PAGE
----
Article 4 described the Romanian Navy's ensign thus: "made of two pieces of white and blue silk, rectangular, laid horizontally, the blue one, beneath, having a width of 20 centimeter, while the white one, above, having a width of 40 centimeter. The coat of arms of the R. P. R. is applied to the middle of the white surface on the face oriented from the flagpole to the right, while on the other face, also in the middle of the while surface, the emblem worn on the uniforms of officers belonging to the Armed Forces of the R. P. R. is applied. The coat of arms, the emblem, the inscriptions, the fringes and the tassels are the same as those of the military colors". The annex specified the flag's dimensions (also 100 × 60 centimeter) and those of the coat of arms (also 20 centimeter high), as well as its distance to the edges of the white strip (11 centimeter above and 9 centimeter below). The words “Pentru Patria noastră” (“For our Fatherland”) were found on the white strip above the coat of arms, while "Republica Populară Română" and the unit's name were placed in the middle of the blue strip.
Decree nr. 190 of 1950, published in the same issue of Buletinul Oficial, established the design of Army soldiers’, officers’ and generals’ emblems. The officers’ emblem was a five-pointed, red-enamelled star 34 centimeter in diameter. In the center were two circles: the first, with a radius of 15 centimeter, was enamelled yellow and touched the star's interior angles, while the second, which had a radius of 11 centimeter, was enamelled blue and in the center had the golden initials “R. P. R.”
The following year, Decree nr. 124 of 20 July 1951 for the modification of art. 4 of Decree nr. 189 altered the Navy's ensign. The new regulation provided for three separate insignia: the flag of Navy land units, the flag of Navy ships and the flag of Coast Guard ships.
The Navy's land units had as their flag "two pieces of silk, colored white and blue, rectangular in shape, laid horizontally, the blue piece below, and the white one above. In the middle of the white area facing from the flagpole to the right is affixed the coat of arms of the Romanian People’s Republic, in natural colors, while on the other side, also in the middle of the white area, is affixed the symbol worn on the uniforms of officers belonging to the Armed Forces of the Romanian People’s Republic. The coat of arms, emblem, inscriptions, fringes and tassels are the same as those of the military colors described in article 2 [of Decree nr. 189 of 1950]". According to this decree's annex, the flag's dimensions were 100 × 60 centimeter, the blue strip being 20 centimeter wide and the white 40 centimeter, the coat of arms was 20 centimeter high and it was 11 centimeter away from the top edge of the white strip and 9 centimeter away from the bottom.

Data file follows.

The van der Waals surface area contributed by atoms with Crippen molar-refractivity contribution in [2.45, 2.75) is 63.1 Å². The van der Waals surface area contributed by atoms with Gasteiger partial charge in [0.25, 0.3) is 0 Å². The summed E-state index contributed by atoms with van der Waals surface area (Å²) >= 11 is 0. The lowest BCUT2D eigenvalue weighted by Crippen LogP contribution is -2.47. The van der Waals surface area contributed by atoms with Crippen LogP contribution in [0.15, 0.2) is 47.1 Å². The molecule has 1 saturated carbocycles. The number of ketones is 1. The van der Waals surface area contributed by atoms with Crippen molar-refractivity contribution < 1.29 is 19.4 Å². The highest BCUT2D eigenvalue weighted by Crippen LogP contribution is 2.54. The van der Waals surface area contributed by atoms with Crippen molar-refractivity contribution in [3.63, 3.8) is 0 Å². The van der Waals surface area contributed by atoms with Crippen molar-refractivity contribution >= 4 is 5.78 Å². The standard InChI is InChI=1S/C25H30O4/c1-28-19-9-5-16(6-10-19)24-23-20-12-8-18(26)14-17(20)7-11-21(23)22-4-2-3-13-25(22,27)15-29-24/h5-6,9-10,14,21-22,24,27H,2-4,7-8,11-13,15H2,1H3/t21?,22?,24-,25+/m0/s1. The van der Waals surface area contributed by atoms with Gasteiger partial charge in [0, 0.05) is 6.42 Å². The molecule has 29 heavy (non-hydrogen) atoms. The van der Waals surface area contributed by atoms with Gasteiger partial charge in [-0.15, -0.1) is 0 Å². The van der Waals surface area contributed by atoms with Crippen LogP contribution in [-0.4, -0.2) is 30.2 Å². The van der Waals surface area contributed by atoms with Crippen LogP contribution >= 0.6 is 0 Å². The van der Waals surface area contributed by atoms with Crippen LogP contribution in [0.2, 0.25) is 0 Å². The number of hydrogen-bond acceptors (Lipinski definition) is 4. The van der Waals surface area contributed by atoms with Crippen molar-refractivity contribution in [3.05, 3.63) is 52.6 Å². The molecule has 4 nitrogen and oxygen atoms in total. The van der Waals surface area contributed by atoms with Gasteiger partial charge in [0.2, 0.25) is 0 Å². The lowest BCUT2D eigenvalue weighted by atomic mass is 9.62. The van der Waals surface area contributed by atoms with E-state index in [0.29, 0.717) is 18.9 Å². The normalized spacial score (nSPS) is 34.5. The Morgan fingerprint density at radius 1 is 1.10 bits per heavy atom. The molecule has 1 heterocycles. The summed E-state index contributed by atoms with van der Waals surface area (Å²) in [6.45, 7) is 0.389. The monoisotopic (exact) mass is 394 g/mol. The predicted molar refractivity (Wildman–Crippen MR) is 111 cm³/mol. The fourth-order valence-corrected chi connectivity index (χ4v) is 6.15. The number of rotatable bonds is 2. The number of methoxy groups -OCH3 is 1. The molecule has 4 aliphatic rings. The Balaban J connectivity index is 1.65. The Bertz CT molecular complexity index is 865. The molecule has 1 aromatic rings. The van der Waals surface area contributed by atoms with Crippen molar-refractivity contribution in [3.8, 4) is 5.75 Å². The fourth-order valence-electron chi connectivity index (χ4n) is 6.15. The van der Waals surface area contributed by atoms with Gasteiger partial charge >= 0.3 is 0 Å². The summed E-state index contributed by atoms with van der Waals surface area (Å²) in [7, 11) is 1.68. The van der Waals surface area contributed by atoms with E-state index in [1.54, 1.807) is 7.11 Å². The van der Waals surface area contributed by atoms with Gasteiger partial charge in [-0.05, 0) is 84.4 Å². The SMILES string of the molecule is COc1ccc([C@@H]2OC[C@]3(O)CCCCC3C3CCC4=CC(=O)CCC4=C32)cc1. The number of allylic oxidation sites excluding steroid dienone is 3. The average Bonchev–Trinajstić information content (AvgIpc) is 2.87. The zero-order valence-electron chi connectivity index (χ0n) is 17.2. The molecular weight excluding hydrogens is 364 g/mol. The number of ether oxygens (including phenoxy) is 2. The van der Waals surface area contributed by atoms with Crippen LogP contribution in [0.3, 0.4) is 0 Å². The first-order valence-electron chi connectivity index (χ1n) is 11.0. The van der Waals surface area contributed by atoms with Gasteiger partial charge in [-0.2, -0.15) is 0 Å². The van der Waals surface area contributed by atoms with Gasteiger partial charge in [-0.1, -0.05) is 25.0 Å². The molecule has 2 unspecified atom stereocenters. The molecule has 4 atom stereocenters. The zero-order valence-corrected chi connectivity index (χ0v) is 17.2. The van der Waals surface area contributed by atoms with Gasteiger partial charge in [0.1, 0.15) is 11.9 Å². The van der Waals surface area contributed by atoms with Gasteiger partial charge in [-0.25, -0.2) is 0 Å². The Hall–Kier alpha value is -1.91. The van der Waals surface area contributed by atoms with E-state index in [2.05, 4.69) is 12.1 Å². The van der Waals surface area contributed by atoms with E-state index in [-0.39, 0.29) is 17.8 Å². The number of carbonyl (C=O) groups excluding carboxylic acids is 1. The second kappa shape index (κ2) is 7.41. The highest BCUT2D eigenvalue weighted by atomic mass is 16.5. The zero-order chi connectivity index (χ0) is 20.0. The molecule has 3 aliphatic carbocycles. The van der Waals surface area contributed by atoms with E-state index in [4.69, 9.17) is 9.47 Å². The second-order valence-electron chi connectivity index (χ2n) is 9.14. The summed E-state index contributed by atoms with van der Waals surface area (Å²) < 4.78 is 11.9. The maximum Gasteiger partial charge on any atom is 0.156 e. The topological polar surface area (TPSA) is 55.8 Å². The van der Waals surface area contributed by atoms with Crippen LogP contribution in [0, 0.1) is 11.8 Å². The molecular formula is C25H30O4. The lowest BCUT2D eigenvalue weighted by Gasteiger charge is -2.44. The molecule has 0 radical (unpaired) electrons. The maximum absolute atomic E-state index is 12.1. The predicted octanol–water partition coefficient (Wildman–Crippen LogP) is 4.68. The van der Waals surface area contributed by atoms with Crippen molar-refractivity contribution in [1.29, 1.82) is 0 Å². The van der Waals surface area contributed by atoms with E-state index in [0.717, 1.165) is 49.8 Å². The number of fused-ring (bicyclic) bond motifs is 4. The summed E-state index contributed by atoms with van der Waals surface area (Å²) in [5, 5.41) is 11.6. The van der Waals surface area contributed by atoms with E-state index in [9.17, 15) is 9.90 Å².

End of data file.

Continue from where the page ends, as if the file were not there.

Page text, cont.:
Navy ships had an ensign consisting of a "piece of ordinary rectangular canvas, with the colors white and blue printed on either side, in two stripes laid horizontally, the blue one below. The coat of arms of the Romanian People’s Republic, in natural colors, is affixed to the middle of the white area on both sides. The ensign does not have fringes or tassels [and] is supplied with cords and a mechanism for raising it on the stern beam or the mast". The ensign for Coast Guard ships was different from that of Navy ships only in the color of the lower stripe—Coast Guard green. The law's annex described proportions for the ensign's various elements; the actual dimensions were to be fixed by the Armed Forces Ministry and the Interior Ministry depending on the ship's size and the place where the ensign was raised. Thus, the flag was 0.6 times as wide as it was long, being divided thus: 1⁄3 colored stripe and 2⁄3 white stripe. The coat of arms was to be 1⁄3 the height of the flag's width, being placed 1⁄6 of this width away from the edges of the white stripe.
Between 1953 and 1964, due to a spelling reform, the country's name was written on flags as Romînia and not România.
Decree nr. 93 of 17 April 1954 for the modification of art. 4 of Decree nr. 189 established new vexillological devices: the ensign of auxiliary Navy ships (the previous ensign continuing in use only for battleships) and pennants for Navy battleships, auxiliary Navy ships and Coast Guard vessels.